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JanetAnne last won the day on August 30

JanetAnne had the most liked content!

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About JanetAnne

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  • Location
    Hertfordshire (but working on it!)
  • Interests
    Varnish, Oak, Floating, Chocolate!

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  1. Sadly I am working. Currently sorting a my flood damaged workshop....
  2. This is how I got round a similar problem. BSS 'best practice' suggests all through hull fittings should be 10in (200mm) above the water line. I also wanted to lower my gas locker to under the cockpit floor to free up space. Rather than use vermiculite to fill the void below the drain off I did away with the space completely. My drain off is 6in higher than it would have been, nicely above the waterline with a decent fall on it and the BSS man is happy. In fact I asked them to confirm all was compliant before I fitted it. Sadly it won't help with your stainless locker but the shape at the bottom is where you are heading. I do wonder whether a fibreglass 'insert' may get you where you want to be?
  3. Perhaps a Pessimist rather than an Optimist would be a better choice?
  4. Nothing to do with high tides, a blocked land drain is the culprit leaving this area in about 9in of rainwater.
  5. It has been known for wooden cabin sides to dry out during long dry spells in the season and then leak like a sieve for a few days before swelling back up and sealing when the weather breaks. All part of the fun of wooden boat ownership...
  6. By the way, a good friend ran aground on Breydon at low tide as he approached Breydon bridge heading towards Yarmouth. It was during the low tides middle of last month and he was on a wooden broads cruiser (not a yacht). I believe it has been mentioned to the BA but it seems that there may be a build up on the corner between the dolphin and the starboard span as you head east. His boat bogged down noticeably but had enough momentum to push through.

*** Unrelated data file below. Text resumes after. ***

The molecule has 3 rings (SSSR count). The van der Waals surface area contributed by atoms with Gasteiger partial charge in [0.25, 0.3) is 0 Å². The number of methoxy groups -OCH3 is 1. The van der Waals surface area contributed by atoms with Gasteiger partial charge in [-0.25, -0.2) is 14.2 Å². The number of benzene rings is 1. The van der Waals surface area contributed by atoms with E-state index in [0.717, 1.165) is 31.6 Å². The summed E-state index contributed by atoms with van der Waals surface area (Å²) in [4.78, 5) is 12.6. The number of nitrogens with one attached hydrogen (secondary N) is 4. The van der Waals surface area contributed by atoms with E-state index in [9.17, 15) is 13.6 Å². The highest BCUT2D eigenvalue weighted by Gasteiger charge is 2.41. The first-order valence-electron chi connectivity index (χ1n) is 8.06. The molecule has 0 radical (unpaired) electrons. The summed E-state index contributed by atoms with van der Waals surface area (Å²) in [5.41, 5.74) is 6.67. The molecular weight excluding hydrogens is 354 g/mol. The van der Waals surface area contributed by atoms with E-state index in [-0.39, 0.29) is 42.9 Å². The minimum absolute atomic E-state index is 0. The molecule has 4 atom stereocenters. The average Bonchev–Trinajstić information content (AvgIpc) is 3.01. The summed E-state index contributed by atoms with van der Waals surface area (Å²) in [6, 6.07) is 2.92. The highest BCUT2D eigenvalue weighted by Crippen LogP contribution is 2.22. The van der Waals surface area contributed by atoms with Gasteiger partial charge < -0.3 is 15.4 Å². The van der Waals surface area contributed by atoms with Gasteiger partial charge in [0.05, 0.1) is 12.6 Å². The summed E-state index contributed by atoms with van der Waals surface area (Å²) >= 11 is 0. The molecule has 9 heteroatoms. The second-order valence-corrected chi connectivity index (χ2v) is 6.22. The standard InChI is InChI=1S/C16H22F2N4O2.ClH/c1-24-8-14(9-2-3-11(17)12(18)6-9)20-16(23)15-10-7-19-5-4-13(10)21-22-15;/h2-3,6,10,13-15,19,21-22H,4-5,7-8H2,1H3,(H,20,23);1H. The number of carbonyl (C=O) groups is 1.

7. By the way, here are a couple of points from JP himself that may be relevant here. The first is from 2016 and was the answer to my question regarding dredging the lower Bure and the hump at the mouth of catfield dyke. Dear JanetAnne, In the last 3 years the BA has dredged over 70,000m3 from the river Bure, however the modelling that we carried out as part of the Sediment Management Strategy showed that dredging has minimal impact on water levels. In fact, the Bure Loop acts a throttle in the system and restricts the flow of water heading upstream from Great Yarmouth which is why the waterway specification was restricted by agreement with Natural England to reduce the potential for saline incursion. Generally speaking, water levels are more influenced by atmospheric conditions and rainfall in headwaters and there is good evidence from the bridge pilot records at Potter Heigham that water levels have increased over the last 30 years. We have also spent a lot of time, energy and money in agreeing a vision for Hickling which is allowing us to carry out dredging on this very sensitive site, and will include Catfield Dyke in a later phase. Regards John the second from me was in November 2017 Good evening, Just the one question from me this time JP. Its a question I have failed to get an answer to for some years now so I figure ask at the top once again and see what happens... What constitutes 'navigation'? The BA is required to maintain navigation, that is not in dispute, but what is 'navigation'? To maintain water depths at a level which allows the scouts to float their canoe's would still allow navigation but not at a depth needed by the majority of broads users. Is 'navigation' deemed to be a depth of 3ft, 6ft, or maybe just 6 inches? So here is my question... What water depth does the BA consider to be reasonable to maintain navigation? Once we have that established we can all work towards it eh? Good Evening JanetAnne, Thanks for the question. The Authority’s functions in respect of maintaining the navigation area are set out in the Norfolk and Suffolk Broads Act 1988 S10 (1). (1)The Authority shall— (a) maintain the navigation area for the purposes of navigation to such standard as appears to it to be reasonably required; and (b) take such steps to improve and develop it as it thinks fit. This requires the Authority to exercise its judgment. The navigation area is defined in Section 8 of the Act as: 1) In this Act “the navigation area” means, subject to any variation for the time being in force by virtue of an order under subsection (3) below— (a) those stretches of the rivers Bure, Yare and Waveney, and their tributaries, branches and embayments (including Oulton Broad) which, at the passing of this Act, were in use for navigation by virtue of any public right of navigation; (b) the banks of the waterways which make up those stretches; and (c) Haddiscoe New Cut and its banks; (d) Breydon Water and the Lower Bure. The Authority’s Sediment Management Strategy 2007 sets out the ‘ideal waterway specifications’ in terms of depths. These vary across the network from 1.5 metres to 2.4 metres below mean low water springs. You can find a copy of the Strategy on the Authority’s website with the maps showing both the waterway specifications and recent hydrographic survey information. The report is at the following link: http://www.broads-authority.gov.uk/boating/navigating-the-broads/water-depths Hope that helps – please come back to me if you want any further information. Regards John